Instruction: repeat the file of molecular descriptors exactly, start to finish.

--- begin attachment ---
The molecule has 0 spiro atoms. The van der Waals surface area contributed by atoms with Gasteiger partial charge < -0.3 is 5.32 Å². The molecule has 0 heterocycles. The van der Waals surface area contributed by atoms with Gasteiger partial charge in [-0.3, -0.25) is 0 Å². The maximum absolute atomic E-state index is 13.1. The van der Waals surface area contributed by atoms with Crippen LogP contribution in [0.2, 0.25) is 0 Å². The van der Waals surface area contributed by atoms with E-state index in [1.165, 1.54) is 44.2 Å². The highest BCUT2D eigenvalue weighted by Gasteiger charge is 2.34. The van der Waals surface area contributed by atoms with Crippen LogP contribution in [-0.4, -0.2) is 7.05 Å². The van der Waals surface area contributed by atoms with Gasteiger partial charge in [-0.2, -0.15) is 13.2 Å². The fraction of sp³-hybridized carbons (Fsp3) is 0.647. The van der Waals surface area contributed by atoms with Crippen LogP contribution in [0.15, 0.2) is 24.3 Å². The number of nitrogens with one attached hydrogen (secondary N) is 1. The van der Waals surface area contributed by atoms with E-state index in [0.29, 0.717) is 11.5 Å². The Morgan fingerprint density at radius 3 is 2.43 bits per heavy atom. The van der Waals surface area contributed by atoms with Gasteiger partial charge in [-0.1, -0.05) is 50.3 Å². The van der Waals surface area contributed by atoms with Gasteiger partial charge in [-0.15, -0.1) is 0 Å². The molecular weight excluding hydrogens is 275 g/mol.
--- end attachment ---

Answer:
The molecule has 0 spiro atoms. The van der Waals surface area contributed by atoms with Gasteiger partial charge < -0.3 is 5.32 Å². The molecule has 0 heterocycles. The van der Waals surface area contributed by atoms with Gasteiger partial charge in [-0.3, -0.25) is 0 Å². The maximum absolute atomic E-state index is 13.1. The van der Waals surface area contributed by atoms with Crippen LogP contribution in [0.2, 0.25) is 0 Å². The van der Waals surface area contributed by atoms with E-state index in [1.165, 1.54) is 44.2 Å². The highest BCUT2D eigenvalue weighted by Gasteiger charge is 2.34. The van der Waals surface area contributed by atoms with Crippen LogP contribution in [-0.4, -0.2) is 7.05 Å². The van der Waals surface area contributed by atoms with Gasteiger partial charge in [-0.2, -0.15) is 13.2 Å². The fraction of sp³-hybridized carbons (Fsp3) is 0.647. The van der Waals surface area contributed by atoms with Crippen LogP contribution in [0.15, 0.2) is 24.3 Å². The number of nitrogens with one attached hydrogen (secondary N) is 1. The van der Waals surface area contributed by atoms with E-state index in [0.29, 0.717) is 11.5 Å². The Morgan fingerprint density at radius 3 is 2.43 bits per heavy atom. The van der Waals surface area contributed by atoms with Gasteiger partial charge in [-0.1, -0.05) is 50.3 Å². The van der Waals surface area contributed by atoms with Gasteiger partial charge in [-0.15, -0.1) is 0 Å². The molecular weight excluding hydrogens is 275 g/mol.